Becoming No. 1 never seemed much of a problem for Rory McIlroy. Being No. 1 has proved a bit more troublesome.
The trouble is what packed the media interview room just off the main lobby of the Doral Resort & Spa on Wednesday. You would have thought new owner Donald Trump was in there giving away money by the wall-to-wall crowd.
Instead, in walked McIlroy, the 23-year-old from Northern Ireland, golfing prince, presumptive heir to Tiger Woods’ former dominance — but now reduced to the role of a struggling kid trying to explain himself as the PGA Tour’s World Golf Championships event sets sail Thursday across Doral’s famed Blue Monster.
It isn’t that McIlroy has been singed by a sudden spotlight that blindsided him. When you already have won a U.S. Open and a PGA Championship — both by eight-stroke runaways — ascended to the top of the World Golf Rankings and also happen to be dating pro tennis star Caroline Wozniacki, the concept of attention is no surprise.
No, what McIlroy is dealing with now is his own fallibility, and the undue burden of expectations he heaps upon himself. No degree in psychology is required to imagine he just needs to relax, to not carry No. 1 like a heavy yoke around his neck.
“I have to go out there and enjoy myself. Dave Stockton said to me, ‘Smile more,’ ” McIlroy said Wednesday, in that Irish lilt that always seems like golf’s proper soundtrack. “I haven’t been enjoying it because I’ve been putting so much pressure on myself.”
McIlroy busted on to the PGA Tour with a big year in 2011, ratcheted that up to a phenomenal 2012 and assumed all of that ascending would carry over into this year. But it hasn’t in his first three tournaments so far in 2013 as he adjusts to new equipment (after signing with Nike) and changes in his swing. Iron play has especially bedeviled him.
He missed the cut in a European event at Abu Dhabi, was ousted in the opening round of the season’s first World Golf Championship event in Arizona, then committed the mortal golfing sin of withdrawing from last week’s Honda Classic in Palm Beach Gardens without good cause — for which he has since unequivocally apologized.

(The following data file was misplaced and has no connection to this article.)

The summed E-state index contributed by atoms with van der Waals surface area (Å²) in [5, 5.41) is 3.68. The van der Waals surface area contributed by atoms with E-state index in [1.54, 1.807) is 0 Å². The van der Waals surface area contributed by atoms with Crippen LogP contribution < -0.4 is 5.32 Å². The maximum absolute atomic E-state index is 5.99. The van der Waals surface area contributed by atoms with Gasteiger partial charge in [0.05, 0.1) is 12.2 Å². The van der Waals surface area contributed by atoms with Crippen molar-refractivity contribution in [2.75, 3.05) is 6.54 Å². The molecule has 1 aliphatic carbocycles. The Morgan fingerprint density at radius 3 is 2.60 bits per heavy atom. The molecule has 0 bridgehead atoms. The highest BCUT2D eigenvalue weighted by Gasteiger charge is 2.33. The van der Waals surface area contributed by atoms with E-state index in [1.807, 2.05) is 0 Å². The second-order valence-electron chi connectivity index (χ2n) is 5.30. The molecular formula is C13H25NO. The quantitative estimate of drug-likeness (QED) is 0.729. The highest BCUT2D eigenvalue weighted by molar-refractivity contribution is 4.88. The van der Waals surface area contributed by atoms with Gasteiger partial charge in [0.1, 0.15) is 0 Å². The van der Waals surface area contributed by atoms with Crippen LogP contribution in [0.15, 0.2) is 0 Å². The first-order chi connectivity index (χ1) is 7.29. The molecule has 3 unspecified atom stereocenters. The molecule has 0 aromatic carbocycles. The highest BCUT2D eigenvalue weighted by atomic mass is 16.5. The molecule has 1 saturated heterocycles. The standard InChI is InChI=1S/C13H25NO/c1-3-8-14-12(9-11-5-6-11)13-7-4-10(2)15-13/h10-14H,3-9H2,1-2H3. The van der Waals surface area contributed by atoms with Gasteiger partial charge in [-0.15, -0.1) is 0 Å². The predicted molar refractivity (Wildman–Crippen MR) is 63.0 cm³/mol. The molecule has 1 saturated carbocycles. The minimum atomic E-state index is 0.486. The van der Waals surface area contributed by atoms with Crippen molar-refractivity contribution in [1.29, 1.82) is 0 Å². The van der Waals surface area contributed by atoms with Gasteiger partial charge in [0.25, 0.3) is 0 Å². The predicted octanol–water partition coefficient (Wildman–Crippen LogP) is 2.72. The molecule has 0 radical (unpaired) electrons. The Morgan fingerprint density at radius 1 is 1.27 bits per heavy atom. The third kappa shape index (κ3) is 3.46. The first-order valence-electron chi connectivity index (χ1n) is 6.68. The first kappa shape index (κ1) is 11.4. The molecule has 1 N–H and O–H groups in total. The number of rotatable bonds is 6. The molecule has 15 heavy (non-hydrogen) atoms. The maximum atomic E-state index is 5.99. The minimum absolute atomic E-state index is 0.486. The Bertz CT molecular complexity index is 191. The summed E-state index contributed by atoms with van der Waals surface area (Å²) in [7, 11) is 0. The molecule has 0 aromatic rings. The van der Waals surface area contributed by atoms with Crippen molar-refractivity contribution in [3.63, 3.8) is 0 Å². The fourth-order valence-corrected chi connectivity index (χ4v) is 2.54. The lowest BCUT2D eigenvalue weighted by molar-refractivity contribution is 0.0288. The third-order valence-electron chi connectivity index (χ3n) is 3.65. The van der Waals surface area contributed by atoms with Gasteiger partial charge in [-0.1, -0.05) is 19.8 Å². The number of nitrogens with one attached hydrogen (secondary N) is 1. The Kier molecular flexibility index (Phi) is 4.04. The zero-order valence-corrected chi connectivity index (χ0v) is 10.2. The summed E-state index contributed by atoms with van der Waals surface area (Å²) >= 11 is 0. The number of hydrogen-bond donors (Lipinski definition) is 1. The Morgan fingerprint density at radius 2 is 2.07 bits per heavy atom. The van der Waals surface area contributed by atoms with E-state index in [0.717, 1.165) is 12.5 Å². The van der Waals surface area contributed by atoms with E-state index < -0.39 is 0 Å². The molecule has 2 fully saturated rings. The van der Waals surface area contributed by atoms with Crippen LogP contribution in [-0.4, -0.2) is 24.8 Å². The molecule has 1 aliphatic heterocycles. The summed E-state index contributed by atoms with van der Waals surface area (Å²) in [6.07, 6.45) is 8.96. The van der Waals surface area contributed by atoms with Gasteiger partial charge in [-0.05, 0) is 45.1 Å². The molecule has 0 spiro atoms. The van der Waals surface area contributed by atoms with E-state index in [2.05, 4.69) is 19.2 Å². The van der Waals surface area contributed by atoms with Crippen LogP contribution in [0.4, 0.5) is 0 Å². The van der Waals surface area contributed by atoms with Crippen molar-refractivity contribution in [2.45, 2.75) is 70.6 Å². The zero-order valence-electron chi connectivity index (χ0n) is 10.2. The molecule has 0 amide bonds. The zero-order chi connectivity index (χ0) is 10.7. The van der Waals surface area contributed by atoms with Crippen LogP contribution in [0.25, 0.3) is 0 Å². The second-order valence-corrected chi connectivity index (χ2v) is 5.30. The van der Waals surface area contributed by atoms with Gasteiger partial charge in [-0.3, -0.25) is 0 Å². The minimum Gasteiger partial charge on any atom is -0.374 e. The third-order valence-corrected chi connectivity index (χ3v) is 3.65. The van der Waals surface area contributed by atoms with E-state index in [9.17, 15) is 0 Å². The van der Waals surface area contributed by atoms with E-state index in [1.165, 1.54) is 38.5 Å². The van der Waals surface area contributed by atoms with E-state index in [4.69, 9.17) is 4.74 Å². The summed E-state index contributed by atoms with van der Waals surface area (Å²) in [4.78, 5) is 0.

McIlroy in withdrawing mid-second round Friday explained then he was “in a bad place mentally,” which sounded like honesty. He later said he was troubled by a sore wisdom tooth, which sounded like a way of limboing inside the rule that states one may only withdraw for a medical or physical reason.
In any case, “in a bad place mentally” suggested to Freudian golf writers that McIlroy was burdened by more than just a hitch in his swing, so the probing was immediate. Were there off-course “issues?” Had he and Wozniacki broken up?
“Not at all,” McIlroy said, discovering maybe for the first time that a No. 1 ranking lays one’s life bare, not just one’s game. “Just because I have a bad day on the course or Caroline loses a match in Malaysia doesn’t mean we’re breaking up!”
(He said they would see each other next week in Miami when McIlroy stays here after Doral to greet Wozniacki as she arrives for the Sony Open in Key Biscayne.)
I think too much has been made of McIlroy’s abrupt withdrawal, perhaps because it was his first real public blemish.